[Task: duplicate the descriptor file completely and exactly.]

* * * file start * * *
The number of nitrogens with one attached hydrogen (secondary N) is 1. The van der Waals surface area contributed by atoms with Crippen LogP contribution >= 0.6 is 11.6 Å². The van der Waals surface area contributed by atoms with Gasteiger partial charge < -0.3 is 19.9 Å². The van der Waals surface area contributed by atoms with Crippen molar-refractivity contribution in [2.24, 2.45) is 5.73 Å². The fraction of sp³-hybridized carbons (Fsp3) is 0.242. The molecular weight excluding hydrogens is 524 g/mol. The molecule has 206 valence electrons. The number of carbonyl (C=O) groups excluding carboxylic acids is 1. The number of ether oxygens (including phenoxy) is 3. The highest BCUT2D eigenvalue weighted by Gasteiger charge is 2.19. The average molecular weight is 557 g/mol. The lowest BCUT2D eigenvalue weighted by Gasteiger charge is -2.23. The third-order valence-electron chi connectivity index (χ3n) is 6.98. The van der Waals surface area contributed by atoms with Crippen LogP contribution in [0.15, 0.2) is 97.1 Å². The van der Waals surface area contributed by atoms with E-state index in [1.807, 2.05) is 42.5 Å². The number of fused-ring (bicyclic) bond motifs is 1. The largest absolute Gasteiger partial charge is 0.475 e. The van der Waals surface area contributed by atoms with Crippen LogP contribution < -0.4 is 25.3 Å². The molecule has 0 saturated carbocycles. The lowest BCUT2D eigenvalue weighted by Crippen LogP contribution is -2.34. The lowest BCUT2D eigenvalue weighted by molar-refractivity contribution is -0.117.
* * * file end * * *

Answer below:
The number of nitrogens with one attached hydrogen (secondary N) is 1. The van der Waals surface area contributed by atoms with Crippen LogP contribution >= 0.6 is 11.6 Å². The van der Waals surface area contributed by atoms with Gasteiger partial charge < -0.3 is 19.9 Å². The van der Waals surface area contributed by atoms with Crippen molar-refractivity contribution in [2.24, 2.45) is 5.73 Å². The fraction of sp³-hybridized carbons (Fsp3) is 0.242. The molecular weight excluding hydrogens is 524 g/mol. The molecule has 206 valence electrons. The number of carbonyl (C=O) groups excluding carboxylic acids is 1. The number of ether oxygens (including phenoxy) is 3. The highest BCUT2D eigenvalue weighted by Gasteiger charge is 2.19. The average molecular weight is 557 g/mol. The lowest BCUT2D eigenvalue weighted by Gasteiger charge is -2.23. The third-order valence-electron chi connectivity index (χ3n) is 6.98. The van der Waals surface area contributed by atoms with Crippen LogP contribution in [0.15, 0.2) is 97.1 Å². The van der Waals surface area contributed by atoms with E-state index in [1.807, 2.05) is 42.5 Å². The number of fused-ring (bicyclic) bond motifs is 1. The largest absolute Gasteiger partial charge is 0.475 e. The van der Waals surface area contributed by atoms with Crippen LogP contribution < -0.4 is 25.3 Å². The molecule has 0 saturated carbocycles. The lowest BCUT2D eigenvalue weighted by Crippen LogP contribution is -2.34. The lowest BCUT2D eigenvalue weighted by molar-refractivity contribution is -0.117.